‘Tis the season to bring back this post! This Harry Langdon classic might not have anything to do with Christmas directly, but its story is very much in line with the holiday spirit. Beautiful winter cinematography, too. I highly recommend adding it to your regular seasonal fare, Harry will appreciate it!
This being a gift-giving time of the year, my friend Steve over at MovieMovieBlogBlog got an intriguing idea for a blogathon: If you could give only one movie to someone this Christmas, what would it be, and what person (or kind of person) would you give it to?
After thinking it over, I decided that my gift would be a silent film (of course) to a fellow silent film lover (who just might appreciate it the most). And it wouldn’t be just any good pre-talkie from whichever genre I choose; it would be a film particularly suited for Christmastime.
Did you know that you can add a real, honest-to-goodness silent film star to your Christmas card list? You most certainly can! The world knew her as “Baby Peggy,” an adorable little girl once as well known as Colleen Moore, and today Diana Serra Cary is a noted film historian and the last living major film star of the 1920s, turning 98 just last October.
Last year I suggested that we send her some Christmas cards, and I’m going to suggest that we do it again this year, too! So gather up your nicest, most festive holiday cards and send them to this address:
Diana Serra Cary
738 Fifth Avenue
Gustine, California, United States 95322
She also offers autographed 8 x 10 photographs as a way of supplementing her income. According to this site, the photos are $60.00 each (plus $7.50 shipping and handling), and you can order one by contacting the family via email@example.com.
Wishing you all the best during this Advent season!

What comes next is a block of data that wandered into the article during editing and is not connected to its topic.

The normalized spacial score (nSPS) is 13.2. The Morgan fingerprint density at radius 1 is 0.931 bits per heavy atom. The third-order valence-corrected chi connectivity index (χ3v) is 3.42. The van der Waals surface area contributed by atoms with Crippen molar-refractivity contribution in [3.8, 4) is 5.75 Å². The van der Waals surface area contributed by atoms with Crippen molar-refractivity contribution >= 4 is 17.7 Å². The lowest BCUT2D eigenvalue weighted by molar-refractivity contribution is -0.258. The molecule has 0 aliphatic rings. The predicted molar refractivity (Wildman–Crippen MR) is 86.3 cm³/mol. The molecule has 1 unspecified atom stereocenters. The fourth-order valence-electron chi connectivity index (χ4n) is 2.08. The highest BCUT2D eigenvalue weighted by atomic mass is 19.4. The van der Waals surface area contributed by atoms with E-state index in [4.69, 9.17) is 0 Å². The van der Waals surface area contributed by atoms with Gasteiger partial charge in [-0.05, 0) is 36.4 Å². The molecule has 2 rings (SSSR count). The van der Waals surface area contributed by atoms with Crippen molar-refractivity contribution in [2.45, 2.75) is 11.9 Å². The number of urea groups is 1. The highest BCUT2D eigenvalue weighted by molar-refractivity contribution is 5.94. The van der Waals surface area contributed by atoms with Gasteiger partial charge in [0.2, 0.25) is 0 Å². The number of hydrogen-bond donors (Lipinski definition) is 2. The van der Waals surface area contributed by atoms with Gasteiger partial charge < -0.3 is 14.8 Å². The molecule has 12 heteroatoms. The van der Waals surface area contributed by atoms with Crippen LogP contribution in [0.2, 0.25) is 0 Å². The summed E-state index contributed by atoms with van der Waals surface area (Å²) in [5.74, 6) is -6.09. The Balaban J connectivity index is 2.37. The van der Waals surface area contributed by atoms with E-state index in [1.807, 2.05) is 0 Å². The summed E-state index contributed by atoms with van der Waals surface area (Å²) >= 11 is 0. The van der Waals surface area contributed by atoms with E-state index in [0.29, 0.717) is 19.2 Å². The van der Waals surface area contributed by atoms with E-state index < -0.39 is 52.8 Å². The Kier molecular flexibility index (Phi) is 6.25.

There’s an old quote you may have heard, attributed to Benjamin Franklin: “…In this world, nothing can said to be certain, except death and taxes.” I’d like to amend that: “…In this world, nothing can said to be certain, except death, taxes, and fans of silent comedy debating about the ranking of the Big Four.” (Or the “Big Three,” for the multitudes of you who haven’t made Harry Langdon an integral part of your lives yet.)
There’s a reason Harry’s wiping away a tear.
General film enthusiasts take the informal-yet-widespread ranking of Chaplin, Keaton and Lloyd as the all-time best silent comedians for granted (and more would include Harry if they would actually watch Harry, harumph), but for some time now the tide has been changing among silent comedy fans. It’s not uncommon to find arguments in favor of less emphasis on “The Big Four,” of adding or replacing a comedian or two, or even of ditching the ranking all together. Those in favor of the latter say there were lots of popular comedians back in the silent era, and furthermore, these unjustly overlooked folks could be just as funny as Lloyd or Keaton. Thus, the ranking is unfair and not even historically accurate. Right? Continue reading →
Happy Turkey Day, and warmth and good wishes to all! This is a day where we take a moment to be thankful for all the good things in our lives–family, friends, food, shelter, and other blessings. No matter how much or how little you have, there’s always something to be thankful for.
Recently it struck me that we classic film fans have a lot to be thankful for. Not only are old movies more accessible than ever thanks to the Internet, but new finds are turning up all the time, new restorations are always ongoing, research is easier than ever, and best of all, we can connect with film fans across the globe.
Speaking of “new finds,” and connecting with fans, here’s a prime example. CineMuseum, the team behind the Roscoe Arbuckle and Mack Sennett sets, just took custody of this amazing piece of history–Roscoe Arbuckle’s 100 year old makeup kit that he used while acting on the stage! Paul Gierucki shared this photo below, and there was much rejoicing:
How incredible is that?! All these decades later it’s still intact and still looks just how Roscoe left it before joining the Keystone company.
Thanks to the Internet and to generous historians, fans can now get the first look at amazing artifacts like this. It’s this kind of happy event that makes me feel thankful to be a classic film fan not just on Thanksgiving, but all year round.